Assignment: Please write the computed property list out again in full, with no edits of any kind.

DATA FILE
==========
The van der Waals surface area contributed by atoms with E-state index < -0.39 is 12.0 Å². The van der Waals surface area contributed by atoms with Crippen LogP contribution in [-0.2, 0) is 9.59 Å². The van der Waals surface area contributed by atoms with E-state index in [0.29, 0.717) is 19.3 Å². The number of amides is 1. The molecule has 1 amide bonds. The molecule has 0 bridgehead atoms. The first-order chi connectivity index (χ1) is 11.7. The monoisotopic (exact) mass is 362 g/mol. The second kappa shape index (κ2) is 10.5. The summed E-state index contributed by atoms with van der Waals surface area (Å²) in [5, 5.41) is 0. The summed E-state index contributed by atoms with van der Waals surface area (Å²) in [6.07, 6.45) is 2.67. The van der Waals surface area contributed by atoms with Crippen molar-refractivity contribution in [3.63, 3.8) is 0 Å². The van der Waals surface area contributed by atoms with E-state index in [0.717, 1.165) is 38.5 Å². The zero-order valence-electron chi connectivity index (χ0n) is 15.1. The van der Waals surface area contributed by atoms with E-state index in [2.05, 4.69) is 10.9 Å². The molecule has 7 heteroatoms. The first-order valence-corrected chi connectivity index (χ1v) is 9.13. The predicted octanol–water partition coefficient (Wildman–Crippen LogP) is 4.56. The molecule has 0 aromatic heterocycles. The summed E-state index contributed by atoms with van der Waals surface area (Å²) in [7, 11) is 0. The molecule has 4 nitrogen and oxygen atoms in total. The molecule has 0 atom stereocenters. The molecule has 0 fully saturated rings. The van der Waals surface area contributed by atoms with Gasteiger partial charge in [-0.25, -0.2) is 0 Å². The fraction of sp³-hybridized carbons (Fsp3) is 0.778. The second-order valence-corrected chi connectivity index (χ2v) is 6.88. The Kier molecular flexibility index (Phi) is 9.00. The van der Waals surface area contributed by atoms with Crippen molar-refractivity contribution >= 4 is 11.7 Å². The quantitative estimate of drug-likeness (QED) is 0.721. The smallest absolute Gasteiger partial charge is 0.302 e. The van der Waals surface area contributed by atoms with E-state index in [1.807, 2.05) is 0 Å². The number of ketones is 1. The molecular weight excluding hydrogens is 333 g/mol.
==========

The van der Waals surface area contributed by atoms with E-state index < -0.39 is 12.0 Å². The van der Waals surface area contributed by atoms with Crippen LogP contribution in [-0.2, 0) is 9.59 Å². The van der Waals surface area contributed by atoms with E-state index in [0.29, 0.717) is 19.3 Å². The number of amides is 1. The molecule has 1 amide bonds. The molecule has 0 bridgehead atoms. The first-order chi connectivity index (χ1) is 11.7. The monoisotopic (exact) mass is 362 g/mol. The second kappa shape index (κ2) is 10.5. The summed E-state index contributed by atoms with van der Waals surface area (Å²) in [5, 5.41) is 0. The summed E-state index contributed by atoms with van der Waals surface area (Å²) in [6.07, 6.45) is 2.67. The van der Waals surface area contributed by atoms with Crippen molar-refractivity contribution in [3.63, 3.8) is 0 Å². The van der Waals surface area contributed by atoms with E-state index in [0.717, 1.165) is 38.5 Å². The zero-order valence-electron chi connectivity index (χ0n) is 15.1. The van der Waals surface area contributed by atoms with E-state index in [2.05, 4.69) is 10.9 Å². The molecule has 7 heteroatoms. The first-order valence-corrected chi connectivity index (χ1v) is 9.13. The predicted octanol–water partition coefficient (Wildman–Crippen LogP) is 4.56. The molecule has 0 aromatic heterocycles. The summed E-state index contributed by atoms with van der Waals surface area (Å²) in [7, 11) is 0. The molecule has 4 nitrogen and oxygen atoms in total. The molecule has 0 atom stereocenters. The molecule has 0 fully saturated rings. The van der Waals surface area contributed by atoms with Gasteiger partial charge in [-0.25, -0.2) is 0 Å². The fraction of sp³-hybridized carbons (Fsp3) is 0.778. The second-order valence-corrected chi connectivity index (χ2v) is 6.88. The Kier molecular flexibility index (Phi) is 9.00. The van der Waals surface area contributed by atoms with Crippen molar-refractivity contribution >= 4 is 11.7 Å². The quantitative estimate of drug-likeness (QED) is 0.721. The smallest absolute Gasteiger partial charge is 0.302 e. The van der Waals surface area contributed by atoms with E-state index in [1.807, 2.05) is 0 Å². The number of ketones is 1. The molecular weight excluding hydrogens is 333 g/mol.